Anna Maria Ribiero Da Silva

A.K.A. Anna Maria Duarte de Aguiar

A.K.A. Anita Garibaldi

To the authorities of her time, she was a notorious outlaw and adventuress. She and her consort were hunted through several Latin American countries during the 1840's. Today, in her native Brazil and in surrounding countries, streets, plazas, schools, whole towns are named after her. And yes, she may have eventually married the Italian she lived with.

Anna Maria was born of fisher-folk in 1817 in the coastal village of Morinhos in Santa Catarina, Brazil. Nothing is known of her childhood, but in 1835 she married Manuel Duarte de Aguiar another fisherman of the same village. In 1939, the schooner Rio Pardo sailed past the village. It had been captured by the navy of the Rio Grande del Sul, a small state, which attempted unsuccessfully to secede from the Brazilian Empire.

In 1834, Giuseppe Garibaldi, who had imbibed the political theory of Giuseppe Mazzini and of the French Socialist theorist, Saint-Simon, participated in an unsuccessful attempt at revolution in Piedmont, in whose navy he then served. Under sentence of death he escaped first to France and then, in 1836, to South America, where he remained in exile until 1848. His experiences in South America determined his future career. It was there that he learned the skills that enabled him to resist the foreign occupiers of Italy. But in 1939, Garibaldi was the semi-mercenary Captain of the Rio Pardo. By his own account, when he saw the beautiful Anna Maria Duarte de Aguiar on shore, it was love at first sight.

Garibaldi rowed ashore and said one sentence to Anna: "Angela, tu sarai inia" -- "Angel, you will be for me." She got into his rowboat and never turned back, adopting his life of revolution and adventure as well as his name. There was a marriage ceremony in 1842 -- Giuseppe and Anna Maria swore Manuel was dead, but there were grave doubts -- and she was thereafter accepted as his wife.

After they had many Latin American adventures and three children together (a fourth had died), Giuseppe Garibaldi was allowed to return to Italy in 1848. Anna Maria packed up the family and went back with him and about 80 of his red-shirted followers. He quickly reintegrated himself into Italian revolutionary circles and by June of 1849, he and Anna and their, by now, large band were in Rome defending the short-lived Roman Republic of 1849. Anna reportedly fought at Giuseppe's side and "fired a rifle like a man" at the Battle of Porta San Pancrazio. But the defense was foredoomed. Garibaldi himself, according to contemporary news accounts, finally walked into the fledgling Italian assembly and announced the fall of the Republic.

Then began the legendary retreat from Rome and into the countryside, with Papal and Austrian troops in pursuit. Near Ravenna, in a farmhouse outside the village of Guiccioli di Mandrioli, Anita Garibaldi, exhausted from the battle and the retreat, died. Some accounts say she died during the premature birth of a fifth Garibaldi child and that the baby also died almost immediately. She was (or they were) buried in a shallow grave at the farm. Garibaldi was grief stricken, but he had to continue his retreat to save the remnant of his force.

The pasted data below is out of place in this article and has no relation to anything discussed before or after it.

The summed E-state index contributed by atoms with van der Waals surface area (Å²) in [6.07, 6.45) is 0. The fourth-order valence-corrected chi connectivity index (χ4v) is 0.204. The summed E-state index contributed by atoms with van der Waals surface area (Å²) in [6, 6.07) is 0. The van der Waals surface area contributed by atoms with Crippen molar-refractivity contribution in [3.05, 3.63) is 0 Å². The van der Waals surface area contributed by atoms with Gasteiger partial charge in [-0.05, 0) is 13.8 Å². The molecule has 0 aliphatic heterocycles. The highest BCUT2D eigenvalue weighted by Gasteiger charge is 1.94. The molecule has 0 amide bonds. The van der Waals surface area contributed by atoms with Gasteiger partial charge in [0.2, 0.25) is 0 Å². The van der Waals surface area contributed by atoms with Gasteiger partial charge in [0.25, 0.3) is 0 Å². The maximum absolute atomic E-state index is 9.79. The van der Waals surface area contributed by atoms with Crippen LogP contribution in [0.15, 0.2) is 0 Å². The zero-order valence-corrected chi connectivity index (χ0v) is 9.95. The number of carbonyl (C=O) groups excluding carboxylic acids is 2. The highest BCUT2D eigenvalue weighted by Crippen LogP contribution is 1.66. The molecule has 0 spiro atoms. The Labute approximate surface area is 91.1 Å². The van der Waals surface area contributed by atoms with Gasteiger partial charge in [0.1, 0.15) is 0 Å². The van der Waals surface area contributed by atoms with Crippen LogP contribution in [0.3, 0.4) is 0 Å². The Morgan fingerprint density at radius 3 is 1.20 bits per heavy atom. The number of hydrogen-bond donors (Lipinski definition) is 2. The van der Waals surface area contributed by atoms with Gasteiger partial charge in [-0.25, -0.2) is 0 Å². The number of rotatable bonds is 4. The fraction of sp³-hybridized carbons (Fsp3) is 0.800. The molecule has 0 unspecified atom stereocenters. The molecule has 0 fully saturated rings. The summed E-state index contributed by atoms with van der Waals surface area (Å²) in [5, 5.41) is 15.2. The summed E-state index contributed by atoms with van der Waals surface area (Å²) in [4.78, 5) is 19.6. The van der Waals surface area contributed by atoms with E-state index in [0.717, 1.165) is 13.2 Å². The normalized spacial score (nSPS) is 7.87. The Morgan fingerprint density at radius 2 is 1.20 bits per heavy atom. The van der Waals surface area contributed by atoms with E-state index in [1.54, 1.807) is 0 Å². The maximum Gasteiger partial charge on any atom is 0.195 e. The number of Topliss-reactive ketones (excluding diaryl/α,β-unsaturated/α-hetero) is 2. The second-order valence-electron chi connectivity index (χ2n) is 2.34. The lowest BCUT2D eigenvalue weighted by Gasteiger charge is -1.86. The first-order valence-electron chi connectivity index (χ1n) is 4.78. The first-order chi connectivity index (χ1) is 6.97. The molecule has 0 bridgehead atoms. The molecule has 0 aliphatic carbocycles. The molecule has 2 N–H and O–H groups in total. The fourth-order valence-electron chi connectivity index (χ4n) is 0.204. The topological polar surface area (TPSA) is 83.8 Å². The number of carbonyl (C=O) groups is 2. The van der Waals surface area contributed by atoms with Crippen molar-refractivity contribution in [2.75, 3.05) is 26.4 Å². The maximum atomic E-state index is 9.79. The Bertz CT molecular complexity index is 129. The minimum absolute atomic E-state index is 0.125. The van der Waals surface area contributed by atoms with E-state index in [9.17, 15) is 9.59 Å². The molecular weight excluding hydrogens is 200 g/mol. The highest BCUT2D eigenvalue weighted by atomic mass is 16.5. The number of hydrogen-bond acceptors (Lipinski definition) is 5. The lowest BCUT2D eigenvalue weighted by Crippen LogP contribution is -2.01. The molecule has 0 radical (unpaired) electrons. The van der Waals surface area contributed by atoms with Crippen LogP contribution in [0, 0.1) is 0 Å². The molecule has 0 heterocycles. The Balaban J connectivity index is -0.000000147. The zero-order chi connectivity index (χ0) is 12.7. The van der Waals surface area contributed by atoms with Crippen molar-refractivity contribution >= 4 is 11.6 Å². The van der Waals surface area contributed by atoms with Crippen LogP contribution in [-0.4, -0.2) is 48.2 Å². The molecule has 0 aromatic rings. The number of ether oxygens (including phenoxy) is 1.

By this time, the adventures of the Garibaldis were being widely covered by the international press. The death of Anita was a world-wide sensation. Giuseppe Garibaldi had many more years of well chronicled adventures (and another short term wife -- really only several hours -- and a long term mistress in his later years), but his and the public's memories of Anita never quite faded away.

In 1889, a highly romanticized biography of Anita Garibaldi, by Giuseppe Bandi, renewed interest in her. The cover had a picture of Giuseppe Garibaldi carrying Anita on his back during the retreat from Rome: the pose is an obvious (but very badly executed) reference to the famous Bernini sculpture of Aeneas carrying away his father, Anchises, in the retreat from Troy (now in the Galleria Borghese). A small photographic medallion of the cover picture is displayed on the Garibaldi monument and family tomb in the Campo Verano Cemetery in Rome. The book was reprinted in 1932, and was a great success in Italy as well as Latin America. Revolutionary-minded and radical women in both places started adding the "-ita" suffix to their names in emulation of Anna/Anita.

Both editions of the book are extremely rare.

The republication of the Bandi book was timed to coincide with the unveiling of Mario Rutelli's Brazilian-funded equestrienne statue of Anita Garibaldi on the Janiculum. It stands in a little square off the Passeggiata di Gianicolo only about fifty meters north of the monument to her husband in Piazzale G. Garibaldi. He is in repose on his horse, perhaps in meditation. Her animal is rearing and lunging. She brandishes a pistol in her right hand and clutches an infant in her left. Her remains were moved to the bronze sarcophagus base of her statue before its unveiling. Note the timing: Mussolini was looking for heroes and heroines.

A 1994 historical novel, Anita, Anita : Garibaldi of the New World, by Dorothy Bryant is available from

Internet links: Italy Cyberguide note on Anita includes the 1932 book cover and description has a strange anti-papist introduction, but a good Garibaldi timeline and a picture of Anita her and his statues on the Janiculum -- photos and descriptions Amazon order link for the 1994 historical novel Anita and other "Women of the Risorgimento" (scroll down about half way) Claude Henri de Rouvroy, Comte de Saint-Simon

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